Bradenton historic B&B goes back on the market

mjohnson@bradenton.comJanuary 29, 2014 

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Tea time will have to be on a new innkeeper's time in the near future at the Londoner Bed & Breakfast, which owner Jennifer Taylor and her husband, John, are selling after six years in business in Bradenton. MATT M. JOHNSON/Bradenton Herald

MJOHNSON@BRADENTON.COM Buy Photo

BRADENTON -- Wanted: Innkeepers who want to live and work in a slice of old Florida hidden in downtown Bradenton.

Also: Must like tea.

The Londoner Bed & Breakfast, the only bed and breakfast and tea room in downtown Bradenton, is for sale. Whoever buys it will not only be going into the hospitality business, but into the local history business as well.

Located in one of Bradenton's oldest neighborhoods, the well-porched, circa-1906 Edwardian grande dame harkens back to a time when bank managers and downtown business owners carved out a breezy river paradise on a point of land between Wares Creek and the Manatee River.

The property at 304 15th St. W. was on the market two years ago for just under $1 million, but it recently has been listed at a lower price, $699,000.

Jennifer and John Taylor purchased the home - then a rooming house -- in 2007 for $637,000. They bought it a few months after selling another local inn, the Riviera Beach Resort on Longboat Key. The British natives put $150,000 into a remodel, then opened The Londoner as an English-themed bed and breakfast and tea room.

Since then, the inn has drawn a stream of visitors, from a Hollywood film crew in need of an old home for the setting of the psychic thriller "The Message," to European travelers and local tea drinkers. The movie role was a welcome one: The producers paid the Taylors $10,000 to use it as a filming location even before the Londoner opened for business.

Buying, running and selling the inn has everything to do with the Taylors' family life. After selling the Riviera, the family moved back to England. They lived for four months in a farmhouse before their daughter, Christine, pulled the plug.

"She was homesick and she wanted to go back," Jennifer Taylor said.

Seven years later, Christine is a senior at St. Stephen's Episcopal School and has been accepted to attend The American University in either Rome or Paris. Jennifer Taylor is selling the inn so she can spend about half her time in Europe to be close to her daughter.

John Taylor is already back living in the U.K. The couple recently separated, but the two remain business partners.

With its recent remodel and bright green paint, The Londoner stands out among its similarly aged peers in the Pleasant Point neighborhood. It was built at a time when "Braden Town" considered the river to be its Main Street. Homes in the neighborhood - known as Curry's Point in the early 1900s - were largely built between 1905 and the mid 1920s.

"It was a nice, breezy place to live," said Pamela Gibson, first vice president of the Manatee County Historical Society.

Measuring just over 3,000 square feet across three levels, The Londoner is typical of homes in the neighborhood that housed multigenerational families at the turn of the 20th century. According to Realize Bradenton's website, the home's first owners, Ryan and Beulah Dowling, lived there with Ryan's parents. All of them worked at the family's Bradenton feed store.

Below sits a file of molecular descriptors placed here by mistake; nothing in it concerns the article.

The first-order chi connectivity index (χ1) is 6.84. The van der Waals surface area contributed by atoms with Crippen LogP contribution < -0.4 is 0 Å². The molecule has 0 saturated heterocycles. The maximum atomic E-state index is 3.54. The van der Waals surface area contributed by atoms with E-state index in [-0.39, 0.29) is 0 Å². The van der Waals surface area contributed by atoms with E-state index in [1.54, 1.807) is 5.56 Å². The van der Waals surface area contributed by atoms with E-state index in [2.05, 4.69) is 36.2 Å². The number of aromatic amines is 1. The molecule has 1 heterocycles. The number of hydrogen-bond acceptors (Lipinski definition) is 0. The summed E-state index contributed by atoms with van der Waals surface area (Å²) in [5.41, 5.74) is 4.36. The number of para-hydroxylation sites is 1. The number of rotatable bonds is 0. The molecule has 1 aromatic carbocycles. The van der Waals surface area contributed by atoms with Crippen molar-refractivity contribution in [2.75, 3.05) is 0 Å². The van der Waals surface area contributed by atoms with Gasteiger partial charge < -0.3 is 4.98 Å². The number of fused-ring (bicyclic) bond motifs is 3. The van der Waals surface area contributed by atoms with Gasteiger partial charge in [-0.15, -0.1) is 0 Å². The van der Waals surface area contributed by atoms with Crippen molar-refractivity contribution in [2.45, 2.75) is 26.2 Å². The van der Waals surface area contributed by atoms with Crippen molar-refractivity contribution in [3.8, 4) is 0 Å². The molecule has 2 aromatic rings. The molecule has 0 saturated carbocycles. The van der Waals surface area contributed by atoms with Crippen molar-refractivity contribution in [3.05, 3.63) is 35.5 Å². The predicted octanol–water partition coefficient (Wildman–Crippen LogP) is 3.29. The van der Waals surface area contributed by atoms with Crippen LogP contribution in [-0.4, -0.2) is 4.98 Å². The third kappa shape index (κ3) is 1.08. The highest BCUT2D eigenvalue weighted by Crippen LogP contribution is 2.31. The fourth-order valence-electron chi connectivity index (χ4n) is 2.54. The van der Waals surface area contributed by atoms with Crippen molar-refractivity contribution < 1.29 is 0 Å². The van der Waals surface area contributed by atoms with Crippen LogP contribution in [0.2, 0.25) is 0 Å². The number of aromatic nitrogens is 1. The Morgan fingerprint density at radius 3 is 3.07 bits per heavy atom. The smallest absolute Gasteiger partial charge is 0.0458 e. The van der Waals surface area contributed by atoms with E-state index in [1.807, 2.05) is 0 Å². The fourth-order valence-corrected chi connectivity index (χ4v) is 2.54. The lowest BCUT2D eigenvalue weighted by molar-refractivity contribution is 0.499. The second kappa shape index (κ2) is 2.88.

The Taylors only called The Londoner home for two years, while they were remodeling it. The six-bedroom, eight-bath home is now entirely for guests and tea drinkers.

When not occupied by guests, The Londoner's tea rooms host engagement parties, showers and Red Hat Society meetings. Neighborhood residents are also known to drive to tea in their golf carts.

To get maximum income from the property, the Taylors rent out a two-bedroom apartment above The Londoner's restored two-car carriage house.

Jose Lopez, the Keller Williams real estate agent listing the property, said the house and associated business is priced to sell for its current use. However, it could gain value as a business and property if a future owner uses the beer and wine license and restaurant license that come with it.

David Gustafson, executive director of the Bradenton Downtown Development Authority, sees The Londoner's potential. He said a Sarasota buyer is interested in the property.

"It's a diamond in the middle of Point Pleasant," Gustafson said. "The people I spoke to, they're realizing that, they're recognizing that. They know there's a limited number of B&Bs in the area."

Other nearby bed and breakfasts include Harrington House in Holmes Beach and the Palmetto Riverside Bed and Breakfast.

The Bradenton bed and breakfast went through an ownership change in 2012 when a German couple purchased the business portion of The Londoner. The Taylors retained ownership of the home.

When The German Inn ceased operations in late 2012, Jennifer Taylor reopened The Londoner.

Taylor said a future owner can count on a client base centered in Europe. Many of her visitors come from Germany, Switzerland and England. Last month, occupancy was at about 70 percent. Rooms rent for $120 to $180 per night.

The Londoner also has local fans.

"It was getting away from home, but it didn't feel like that," said Adam Phelps, who traveled from Seminole with his wife so they could celebrate their 11th anniversary at The Londoner.

"It feels like you're staying at a relative's house."

Jennifer Taylor will spend six months a year in Bradenton, where she will continue to own and operate the Boxfit Gym on Manatee Avenue, and manage 18 rental duplexes she and her husband own.

Matt M. Johnson, Herald business reporter, can be reached at 941-745-7027, or on Twitter @MattAtBradenton.

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